The fact that he was nicknamed “Dr. Love” by his legion of fans for his aptitude for getting people in the mood seems in retrospect a cruel irony for the man who, though surrounded throughout his life by friends and collaborators who adored him, was never able to be open about the kind of love he himself sought, much less found it.
The other theme that runs through the film is his ambition as a performer and the way that the recording industry stymied his efforts to become a full-fledged pop star. In an era when “crossing over” was an aspiration to be resisted by white-dominated pop charts and criticized by the Black community, Vandross unashamedly, and repeatedly, attempted to make a hit big enough to put him among the ranks of Michael Jackson and Prince. Consequently, it was only after nine attempts that he won his first Grammy, almost 30 years into his career (and a new contract with Clive Davis’ J Records) that he received the support he wanted in escaping what became the stigma of being considered an R&B artist, and another five after that to achieve a Billboard No. 1 pop song (for “Dance With My Father”).
To that end, Porter skillfully emphasizes just how much material he left behind, and offers generous enough snippets of it that her film feels simultaneously like biography and a musical anthology, a primer and invitation to explore him further. Sadly, Vandross was one of too many soul music legends who passed away at a much earlier age than they should have — including Otis Redding, Donny Hathaway, Curtis Mayfield, Marvin Gaye and Teddy Pendergrass. Each died from markedly different causes, but each of their talents burned brightly, uniquely, and influentially, and this film evidences why Vandross deserves an equal place alongside them regardless of how far his career extended into what we’d consider the modern era of R&B. Not only did he presage the romantic and sexual yearning of New Jack Swing and its subsequent musical tributaries, but his now-classic scale-climbing on the microphone made it possible for artists like Whitney Houston, Mariah Carey and Beyonce to unleash their full vocal range on the pop charts.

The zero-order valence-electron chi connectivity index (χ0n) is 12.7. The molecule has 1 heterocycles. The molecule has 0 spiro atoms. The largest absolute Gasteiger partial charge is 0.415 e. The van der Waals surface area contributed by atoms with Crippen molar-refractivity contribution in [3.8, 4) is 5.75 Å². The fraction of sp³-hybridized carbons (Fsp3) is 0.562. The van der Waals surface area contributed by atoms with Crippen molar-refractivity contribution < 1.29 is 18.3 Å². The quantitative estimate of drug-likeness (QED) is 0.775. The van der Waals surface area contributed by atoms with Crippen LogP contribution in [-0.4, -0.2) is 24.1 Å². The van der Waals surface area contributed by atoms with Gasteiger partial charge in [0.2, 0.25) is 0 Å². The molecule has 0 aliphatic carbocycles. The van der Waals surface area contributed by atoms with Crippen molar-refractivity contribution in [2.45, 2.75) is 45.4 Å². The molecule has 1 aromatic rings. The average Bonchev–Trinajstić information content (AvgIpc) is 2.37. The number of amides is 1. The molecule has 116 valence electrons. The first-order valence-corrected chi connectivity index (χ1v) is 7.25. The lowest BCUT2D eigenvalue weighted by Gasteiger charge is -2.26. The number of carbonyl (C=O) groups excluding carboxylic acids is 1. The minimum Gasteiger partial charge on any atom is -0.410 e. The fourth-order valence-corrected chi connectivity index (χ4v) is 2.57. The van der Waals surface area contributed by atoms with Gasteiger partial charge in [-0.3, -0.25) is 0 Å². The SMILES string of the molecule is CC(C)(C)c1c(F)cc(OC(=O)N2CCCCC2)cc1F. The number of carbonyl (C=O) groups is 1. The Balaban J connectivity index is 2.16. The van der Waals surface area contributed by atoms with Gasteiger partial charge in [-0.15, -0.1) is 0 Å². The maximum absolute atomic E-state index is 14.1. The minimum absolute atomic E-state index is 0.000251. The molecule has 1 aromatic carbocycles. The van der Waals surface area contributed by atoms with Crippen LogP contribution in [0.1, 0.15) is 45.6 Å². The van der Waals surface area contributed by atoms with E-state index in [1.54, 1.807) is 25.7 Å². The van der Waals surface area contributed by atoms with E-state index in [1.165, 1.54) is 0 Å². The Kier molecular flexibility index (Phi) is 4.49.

An early interview clip discusses how he idolized and studied Aretha Franklin, who could absolutely knock out an audience even while performing “in neutral,” without seeming to push herself, and the observation is key to the style and power that was synonymous with him as well. If anything, “Never Too Much” shows just how hard Luther Vandross worked to make his natural and irresistible talent seem effortless. That it took longer than he’d wanted to achieve certain results, not because of his shortcomings but the prevailing cultural forces of the time, is just one of many takeaways. But for many, the biggest will be just how prophetic is the title of Dawn Porter’s documentary, because after the first time you really hear Vandross sing, you won’t be able to get enough.
Best of Variety